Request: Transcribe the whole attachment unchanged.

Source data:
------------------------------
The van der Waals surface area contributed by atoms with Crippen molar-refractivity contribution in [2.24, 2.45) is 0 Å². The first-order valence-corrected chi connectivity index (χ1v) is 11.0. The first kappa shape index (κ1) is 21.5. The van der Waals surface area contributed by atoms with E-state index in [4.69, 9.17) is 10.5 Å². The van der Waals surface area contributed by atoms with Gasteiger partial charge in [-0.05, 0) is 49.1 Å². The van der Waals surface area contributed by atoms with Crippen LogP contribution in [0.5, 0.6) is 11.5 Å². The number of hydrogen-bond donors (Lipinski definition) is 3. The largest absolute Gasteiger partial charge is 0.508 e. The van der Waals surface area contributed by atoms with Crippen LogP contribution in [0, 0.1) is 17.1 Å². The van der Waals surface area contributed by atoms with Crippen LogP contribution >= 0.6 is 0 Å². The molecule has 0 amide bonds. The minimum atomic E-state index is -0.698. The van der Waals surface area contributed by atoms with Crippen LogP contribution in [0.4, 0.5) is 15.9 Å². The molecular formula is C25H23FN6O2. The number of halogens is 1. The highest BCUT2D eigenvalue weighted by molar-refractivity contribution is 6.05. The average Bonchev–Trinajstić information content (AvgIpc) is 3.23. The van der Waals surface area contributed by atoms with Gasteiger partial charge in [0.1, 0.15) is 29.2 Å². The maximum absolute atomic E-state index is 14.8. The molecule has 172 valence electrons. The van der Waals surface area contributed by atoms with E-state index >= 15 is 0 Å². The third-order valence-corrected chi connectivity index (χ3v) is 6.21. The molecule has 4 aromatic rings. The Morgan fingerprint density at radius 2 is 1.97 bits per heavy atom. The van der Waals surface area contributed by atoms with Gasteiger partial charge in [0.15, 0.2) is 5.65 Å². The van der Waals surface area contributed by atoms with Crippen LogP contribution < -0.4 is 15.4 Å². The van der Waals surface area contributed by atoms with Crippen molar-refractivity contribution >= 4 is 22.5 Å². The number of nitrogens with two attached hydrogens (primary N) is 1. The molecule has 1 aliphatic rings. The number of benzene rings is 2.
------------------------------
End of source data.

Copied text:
The van der Waals surface area contributed by atoms with Crippen molar-refractivity contribution in [2.24, 2.45) is 0 Å². The first-order valence-corrected chi connectivity index (χ1v) is 11.0. The first kappa shape index (κ1) is 21.5. The van der Waals surface area contributed by atoms with E-state index in [4.69, 9.17) is 10.5 Å². The van der Waals surface area contributed by atoms with Gasteiger partial charge in [-0.05, 0) is 49.1 Å². The van der Waals surface area contributed by atoms with Crippen LogP contribution in [0.5, 0.6) is 11.5 Å². The number of hydrogen-bond donors (Lipinski definition) is 3. The largest absolute Gasteiger partial charge is 0.508 e. The van der Waals surface area contributed by atoms with Crippen LogP contribution in [0, 0.1) is 17.1 Å². The van der Waals surface area contributed by atoms with Crippen LogP contribution >= 0.6 is 0 Å². The molecule has 0 amide bonds. The minimum atomic E-state index is -0.698. The van der Waals surface area contributed by atoms with Crippen LogP contribution in [0.4, 0.5) is 15.9 Å². The molecular formula is C25H23FN6O2. The number of halogens is 1. The highest BCUT2D eigenvalue weighted by molar-refractivity contribution is 6.05. The average Bonchev–Trinajstić information content (AvgIpc) is 3.23. The van der Waals surface area contributed by atoms with Gasteiger partial charge in [0.1, 0.15) is 29.2 Å². The maximum absolute atomic E-state index is 14.8. The molecule has 172 valence electrons. The van der Waals surface area contributed by atoms with E-state index >= 15 is 0 Å². The third-order valence-corrected chi connectivity index (χ3v) is 6.21. The molecule has 4 aromatic rings. The Morgan fingerprint density at radius 2 is 1.97 bits per heavy atom. The van der Waals surface area contributed by atoms with Gasteiger partial charge in [0.15, 0.2) is 5.65 Å². The van der Waals surface area contributed by atoms with Crippen LogP contribution < -0.4 is 15.4 Å². The van der Waals surface area contributed by atoms with Crippen molar-refractivity contribution >= 4 is 22.5 Å². The number of nitrogens with two attached hydrogens (primary N) is 1. The molecule has 1 aliphatic rings. The number of benzene rings is 2.